April 2014
Volume 55, Issue 13
Free
ARVO Annual Meeting Abstract  |   April 2014
Suppression of microglial activation is neuroprotective in a mouse model of human retinitis pigmentosa
Author Affiliations & Notes
  • Bin Lin
    Anatomy, University of Hong Kong, Hong Kong, Hong Kong
  • Bo Peng
    Anatomy, University of Hong Kong, Hong Kong, Hong Kong
  • Footnotes
    Commercial Relationships Bin Lin, None; Bo Peng, None
  • Footnotes
    Support None
Investigative Ophthalmology & Visual Science April 2014, Vol.55, 4364. doi:
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      Bin Lin, Bo Peng; Suppression of microglial activation is neuroprotective in a mouse model of human retinitis pigmentosa. Invest. Ophthalmol. Vis. Sci. 2014;55(13):4364.

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      © ARVO (1962-2015); The Authors (2016-present)

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Abstract

Purpose: Retinitis Pigmentosa (RP) is a photoreceptor-degenerative disease caused by various mutations that result in rod photoreceptor cell death followed by gradual death of cone photoreceptors. The molecular mechanisms that lead to the secondary cone death are not yet fully understood. Neuroinflammation contributes to the progression of many chronic neurodegenerative disorders. However, the nature of microglia involvement in RP has not been documented. In this study, we explored the role of microglia as a contributor to photoreceptor degeneration in the rd10 mouse model of RP.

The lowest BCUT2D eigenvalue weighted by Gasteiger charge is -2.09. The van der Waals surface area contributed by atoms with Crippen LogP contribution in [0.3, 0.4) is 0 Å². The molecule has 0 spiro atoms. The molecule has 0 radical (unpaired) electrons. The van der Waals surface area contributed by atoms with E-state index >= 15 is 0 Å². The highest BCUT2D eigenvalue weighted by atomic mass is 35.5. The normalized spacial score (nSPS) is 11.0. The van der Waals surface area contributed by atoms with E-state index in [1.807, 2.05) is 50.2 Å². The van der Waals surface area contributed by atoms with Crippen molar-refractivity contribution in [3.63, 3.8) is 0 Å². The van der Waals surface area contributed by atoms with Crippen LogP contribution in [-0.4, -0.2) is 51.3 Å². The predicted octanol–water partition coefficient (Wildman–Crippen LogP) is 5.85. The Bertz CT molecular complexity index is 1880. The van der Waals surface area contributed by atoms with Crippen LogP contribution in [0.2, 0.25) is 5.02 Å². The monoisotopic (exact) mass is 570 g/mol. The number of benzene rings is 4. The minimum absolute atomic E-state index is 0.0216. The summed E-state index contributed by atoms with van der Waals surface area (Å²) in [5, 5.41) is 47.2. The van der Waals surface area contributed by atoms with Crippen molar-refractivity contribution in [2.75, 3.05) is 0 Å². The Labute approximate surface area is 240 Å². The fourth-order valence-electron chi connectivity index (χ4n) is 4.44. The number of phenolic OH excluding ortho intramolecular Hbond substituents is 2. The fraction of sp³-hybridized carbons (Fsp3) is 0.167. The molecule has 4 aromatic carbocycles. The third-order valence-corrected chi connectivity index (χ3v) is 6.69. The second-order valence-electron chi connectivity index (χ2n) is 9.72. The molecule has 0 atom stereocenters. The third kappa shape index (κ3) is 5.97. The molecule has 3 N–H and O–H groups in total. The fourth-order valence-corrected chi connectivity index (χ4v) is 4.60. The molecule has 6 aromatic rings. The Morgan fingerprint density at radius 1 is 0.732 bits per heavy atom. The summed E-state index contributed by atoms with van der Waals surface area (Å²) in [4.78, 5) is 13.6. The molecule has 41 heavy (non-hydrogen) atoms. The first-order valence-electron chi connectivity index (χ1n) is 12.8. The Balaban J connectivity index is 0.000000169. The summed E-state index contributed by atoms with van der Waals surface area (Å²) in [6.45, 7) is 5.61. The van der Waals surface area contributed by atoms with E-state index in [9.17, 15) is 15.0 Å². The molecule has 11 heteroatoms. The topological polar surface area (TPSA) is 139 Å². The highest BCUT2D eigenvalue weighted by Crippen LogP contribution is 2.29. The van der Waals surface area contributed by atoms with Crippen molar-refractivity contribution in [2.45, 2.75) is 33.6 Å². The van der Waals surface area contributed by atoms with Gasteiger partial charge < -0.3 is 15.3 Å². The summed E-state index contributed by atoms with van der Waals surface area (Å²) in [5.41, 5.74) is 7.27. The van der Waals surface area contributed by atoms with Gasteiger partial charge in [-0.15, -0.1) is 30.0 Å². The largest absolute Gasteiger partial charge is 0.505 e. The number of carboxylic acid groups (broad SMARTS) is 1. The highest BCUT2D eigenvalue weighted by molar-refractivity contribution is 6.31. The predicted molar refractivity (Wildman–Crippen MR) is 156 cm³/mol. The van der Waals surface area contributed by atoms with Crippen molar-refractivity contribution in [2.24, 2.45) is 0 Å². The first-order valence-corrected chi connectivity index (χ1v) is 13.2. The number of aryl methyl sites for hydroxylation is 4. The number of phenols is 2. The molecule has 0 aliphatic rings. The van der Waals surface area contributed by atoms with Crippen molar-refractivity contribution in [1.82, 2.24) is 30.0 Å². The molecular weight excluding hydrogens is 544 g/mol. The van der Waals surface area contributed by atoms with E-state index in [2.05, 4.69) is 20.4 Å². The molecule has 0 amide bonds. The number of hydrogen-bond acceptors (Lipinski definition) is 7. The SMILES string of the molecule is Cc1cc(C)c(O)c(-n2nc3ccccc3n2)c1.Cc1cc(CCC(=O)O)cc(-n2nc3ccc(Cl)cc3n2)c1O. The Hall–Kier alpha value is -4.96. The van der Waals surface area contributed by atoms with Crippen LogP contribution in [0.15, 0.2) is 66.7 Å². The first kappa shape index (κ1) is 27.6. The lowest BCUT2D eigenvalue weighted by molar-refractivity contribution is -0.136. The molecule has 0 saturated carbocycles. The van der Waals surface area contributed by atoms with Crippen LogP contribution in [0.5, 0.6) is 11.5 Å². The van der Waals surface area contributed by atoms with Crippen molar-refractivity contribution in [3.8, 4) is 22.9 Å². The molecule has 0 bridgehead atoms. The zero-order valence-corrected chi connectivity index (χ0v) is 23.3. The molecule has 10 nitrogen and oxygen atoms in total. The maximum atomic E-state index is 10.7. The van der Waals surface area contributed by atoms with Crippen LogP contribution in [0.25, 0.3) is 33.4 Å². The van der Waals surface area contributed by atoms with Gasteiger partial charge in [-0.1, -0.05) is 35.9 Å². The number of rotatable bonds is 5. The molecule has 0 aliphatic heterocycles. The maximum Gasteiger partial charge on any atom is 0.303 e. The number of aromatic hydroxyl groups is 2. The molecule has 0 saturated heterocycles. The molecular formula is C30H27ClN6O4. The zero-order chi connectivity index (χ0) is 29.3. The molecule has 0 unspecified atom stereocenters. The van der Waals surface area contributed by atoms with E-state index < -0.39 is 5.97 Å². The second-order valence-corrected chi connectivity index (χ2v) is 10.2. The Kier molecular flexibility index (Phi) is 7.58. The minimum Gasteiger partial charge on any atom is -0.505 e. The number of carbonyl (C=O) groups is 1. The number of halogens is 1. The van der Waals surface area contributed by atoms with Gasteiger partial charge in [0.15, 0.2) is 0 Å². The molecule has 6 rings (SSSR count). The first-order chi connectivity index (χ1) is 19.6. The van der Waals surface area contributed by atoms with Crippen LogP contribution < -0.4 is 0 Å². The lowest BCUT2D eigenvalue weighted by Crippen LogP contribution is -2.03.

Methods: we backcrossed Cx3cr1 knockout mice , in which the Cx3cr1 gene was replaced with a cDNA encoding green fluorescent protein (GFP), into the rd10 background creating a new line of mice. To validate the importance of inflammation in RP, minocycline, an inhibitor of microglial activation, was injected into the peritoneum of rd10 mice. We investigated the effect of microglia activation on photoreceptor survival, using a combination of immunocytochemistry, RT-PCR, western blot analysis, and a series of simple visual tests.

Results: We found that microglia activation and migration into the subretinal space preceded photoreceptor apoptosis in rd10 retinas. Suppression of microglia activation by minocycline resulted in down-regulation of pro-inflammatory cytokines and chemokines and pro-apoptotic molecules, leading to significant structural and functional rescue in rd10 retinas. We also identified that minocycline exerted its neuroprotective effects through both anti-apoptotic and anti-inflammatory mechanisms.

Conclusions: Our data demonstrated that activated microglia contributed to the severity of RP disease and played an important role in regulating the survival of photoreceptors in RP retinas. Therefore, modulating microglia activation could be a potential treatment strategy aimed at improving photoreceptor survival in human RP.

Keywords: 695 retinal degenerations: cell biology • 557 inflammation • 648 photoreceptors  
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